A MASTER CLASS! The event was to promote and educate those in the room about the different wines of Portugal. And I never miss an opportunity to drink learn more.
Secret Location is a concept store that offers thought-provoking fashion and food. They’ve covered all their bases. They describe themselves as one part lifestyle boutique, one part restaurant. The elegantly prepared food was excellent along with the wine pairing accompaniments. Cheers to the chef!
In short: get these people liquored up, fed well and maybe they’ll write something nice. In all fairness it was a very enjoyable afternoon sitting at a fun table with exceptional food, pleasurable wines, and an informative presentation by Marta, the lovely sommelier. It’s interesting to find out how the grapes are selected, harvested and then fermented to obtain the desired body and structure – a caring, lengthy process. Well done.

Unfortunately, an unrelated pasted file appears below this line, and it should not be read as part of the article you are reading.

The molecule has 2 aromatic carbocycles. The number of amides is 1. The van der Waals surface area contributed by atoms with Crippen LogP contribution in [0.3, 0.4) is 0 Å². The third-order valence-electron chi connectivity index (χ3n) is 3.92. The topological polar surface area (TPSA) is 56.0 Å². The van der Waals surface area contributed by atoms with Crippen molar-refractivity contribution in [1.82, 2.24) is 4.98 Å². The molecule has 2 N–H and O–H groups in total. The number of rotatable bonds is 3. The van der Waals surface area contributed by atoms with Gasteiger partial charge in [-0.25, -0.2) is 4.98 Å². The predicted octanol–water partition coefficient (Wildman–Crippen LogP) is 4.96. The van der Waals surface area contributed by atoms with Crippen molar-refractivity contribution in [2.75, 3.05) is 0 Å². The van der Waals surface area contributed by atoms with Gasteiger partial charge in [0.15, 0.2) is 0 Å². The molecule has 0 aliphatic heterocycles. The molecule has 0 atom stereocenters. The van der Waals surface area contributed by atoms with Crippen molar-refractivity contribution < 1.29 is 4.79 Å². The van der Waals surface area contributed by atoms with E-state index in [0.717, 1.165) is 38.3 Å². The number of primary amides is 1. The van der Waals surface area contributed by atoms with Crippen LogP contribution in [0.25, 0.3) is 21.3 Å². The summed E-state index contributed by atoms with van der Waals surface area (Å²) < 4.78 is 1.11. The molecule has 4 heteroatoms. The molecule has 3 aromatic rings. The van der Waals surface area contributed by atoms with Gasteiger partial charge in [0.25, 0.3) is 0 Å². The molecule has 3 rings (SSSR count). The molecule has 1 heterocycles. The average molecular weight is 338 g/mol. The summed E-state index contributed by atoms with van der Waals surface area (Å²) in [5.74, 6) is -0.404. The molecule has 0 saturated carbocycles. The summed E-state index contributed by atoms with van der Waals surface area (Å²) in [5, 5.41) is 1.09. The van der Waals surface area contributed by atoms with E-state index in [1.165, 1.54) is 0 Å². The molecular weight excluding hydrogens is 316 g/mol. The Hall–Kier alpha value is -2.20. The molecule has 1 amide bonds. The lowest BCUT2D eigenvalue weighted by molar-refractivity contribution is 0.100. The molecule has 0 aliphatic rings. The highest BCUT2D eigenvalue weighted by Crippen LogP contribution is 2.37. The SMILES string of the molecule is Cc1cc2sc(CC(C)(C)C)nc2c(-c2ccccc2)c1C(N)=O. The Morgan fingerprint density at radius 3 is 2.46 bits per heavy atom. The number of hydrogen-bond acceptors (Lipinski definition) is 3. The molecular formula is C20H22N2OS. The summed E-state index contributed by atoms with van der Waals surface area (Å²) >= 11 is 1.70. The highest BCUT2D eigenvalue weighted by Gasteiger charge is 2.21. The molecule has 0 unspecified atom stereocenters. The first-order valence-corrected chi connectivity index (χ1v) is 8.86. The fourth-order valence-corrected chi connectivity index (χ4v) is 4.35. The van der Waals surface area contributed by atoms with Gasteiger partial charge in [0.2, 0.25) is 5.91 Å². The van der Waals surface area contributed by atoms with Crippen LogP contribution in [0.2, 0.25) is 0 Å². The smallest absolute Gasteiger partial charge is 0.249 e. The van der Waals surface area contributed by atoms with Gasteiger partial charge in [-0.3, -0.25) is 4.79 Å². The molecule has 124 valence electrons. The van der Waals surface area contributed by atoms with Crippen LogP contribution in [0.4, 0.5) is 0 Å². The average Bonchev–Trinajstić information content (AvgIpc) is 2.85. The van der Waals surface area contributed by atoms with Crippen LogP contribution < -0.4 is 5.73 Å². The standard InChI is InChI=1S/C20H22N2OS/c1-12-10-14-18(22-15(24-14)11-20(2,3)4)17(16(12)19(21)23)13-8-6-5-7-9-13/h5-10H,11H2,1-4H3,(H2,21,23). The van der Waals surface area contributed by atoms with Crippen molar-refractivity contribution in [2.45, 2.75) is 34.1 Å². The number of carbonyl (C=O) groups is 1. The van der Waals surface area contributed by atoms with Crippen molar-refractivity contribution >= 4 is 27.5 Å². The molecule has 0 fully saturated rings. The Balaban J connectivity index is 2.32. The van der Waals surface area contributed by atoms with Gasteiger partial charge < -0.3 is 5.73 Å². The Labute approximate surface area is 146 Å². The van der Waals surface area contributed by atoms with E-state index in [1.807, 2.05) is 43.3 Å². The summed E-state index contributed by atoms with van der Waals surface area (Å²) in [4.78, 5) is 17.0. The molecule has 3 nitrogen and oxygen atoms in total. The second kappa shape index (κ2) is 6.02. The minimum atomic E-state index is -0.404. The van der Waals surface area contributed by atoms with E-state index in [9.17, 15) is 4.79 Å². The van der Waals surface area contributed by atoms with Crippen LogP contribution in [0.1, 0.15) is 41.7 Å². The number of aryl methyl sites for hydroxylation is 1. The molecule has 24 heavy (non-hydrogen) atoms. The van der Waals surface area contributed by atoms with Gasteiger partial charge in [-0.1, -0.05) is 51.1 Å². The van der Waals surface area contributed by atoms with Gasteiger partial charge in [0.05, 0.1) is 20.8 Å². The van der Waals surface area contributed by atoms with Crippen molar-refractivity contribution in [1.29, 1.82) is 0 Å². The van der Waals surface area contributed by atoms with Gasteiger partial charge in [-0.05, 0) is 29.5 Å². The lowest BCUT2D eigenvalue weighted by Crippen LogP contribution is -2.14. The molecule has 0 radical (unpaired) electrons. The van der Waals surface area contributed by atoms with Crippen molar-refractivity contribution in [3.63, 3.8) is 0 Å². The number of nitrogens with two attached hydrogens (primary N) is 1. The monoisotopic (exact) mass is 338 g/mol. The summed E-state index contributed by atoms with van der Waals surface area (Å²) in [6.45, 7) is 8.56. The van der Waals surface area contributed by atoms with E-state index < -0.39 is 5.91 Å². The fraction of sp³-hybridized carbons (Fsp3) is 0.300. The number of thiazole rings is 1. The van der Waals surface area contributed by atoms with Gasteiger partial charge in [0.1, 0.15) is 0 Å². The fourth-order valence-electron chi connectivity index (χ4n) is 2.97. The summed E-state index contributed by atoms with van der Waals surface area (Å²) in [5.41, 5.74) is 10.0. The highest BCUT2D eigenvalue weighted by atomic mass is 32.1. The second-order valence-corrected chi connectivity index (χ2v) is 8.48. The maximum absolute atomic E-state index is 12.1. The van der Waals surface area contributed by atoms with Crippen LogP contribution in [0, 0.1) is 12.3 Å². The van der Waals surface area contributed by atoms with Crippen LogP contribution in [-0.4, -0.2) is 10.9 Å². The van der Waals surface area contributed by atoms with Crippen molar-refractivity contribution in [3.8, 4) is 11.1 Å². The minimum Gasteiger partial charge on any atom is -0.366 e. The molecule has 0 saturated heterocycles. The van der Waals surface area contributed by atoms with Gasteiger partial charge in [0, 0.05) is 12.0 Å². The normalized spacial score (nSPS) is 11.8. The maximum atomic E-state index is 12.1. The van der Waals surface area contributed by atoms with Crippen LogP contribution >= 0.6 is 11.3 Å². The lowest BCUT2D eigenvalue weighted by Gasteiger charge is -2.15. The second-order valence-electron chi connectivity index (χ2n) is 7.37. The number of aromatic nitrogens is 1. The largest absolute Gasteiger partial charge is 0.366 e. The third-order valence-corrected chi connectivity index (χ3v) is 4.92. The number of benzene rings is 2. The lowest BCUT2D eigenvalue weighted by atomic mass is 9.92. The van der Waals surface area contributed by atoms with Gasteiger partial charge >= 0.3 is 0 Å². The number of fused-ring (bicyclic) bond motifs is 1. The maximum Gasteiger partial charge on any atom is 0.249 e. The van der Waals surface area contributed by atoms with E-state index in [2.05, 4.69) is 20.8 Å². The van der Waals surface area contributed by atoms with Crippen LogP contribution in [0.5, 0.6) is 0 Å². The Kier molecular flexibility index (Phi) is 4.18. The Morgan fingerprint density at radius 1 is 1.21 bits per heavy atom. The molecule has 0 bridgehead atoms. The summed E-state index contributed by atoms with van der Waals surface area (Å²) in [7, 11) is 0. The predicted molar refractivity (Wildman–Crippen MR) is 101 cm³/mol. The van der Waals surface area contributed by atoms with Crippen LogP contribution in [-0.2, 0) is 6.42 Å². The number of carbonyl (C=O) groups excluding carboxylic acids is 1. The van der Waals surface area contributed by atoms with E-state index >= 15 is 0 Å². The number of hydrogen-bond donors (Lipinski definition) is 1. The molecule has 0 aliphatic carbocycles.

We sampled 7 wines and a port. Of course we all expected nothing less than greatness from the Port, but we were a bit unsure of the wines because many people are only familiar with the pretty in pink bottle called Mateus (remember, we all drank this when younger) which has been around forever. I have a somewhat funny but embarrassing Mateus story to share at the end. “I get juiced on Mateus and just hang loose.“ – lyrics from Elton John’s “Social Disease”
Hey, I think they’ve improved it over the years.
The thing to note is that Portugal has less grapes than other European wine growing regions but they have some special ones, notably the Touriga grape which is used to make port – that’s why they’re famous for producing the finest port known to man.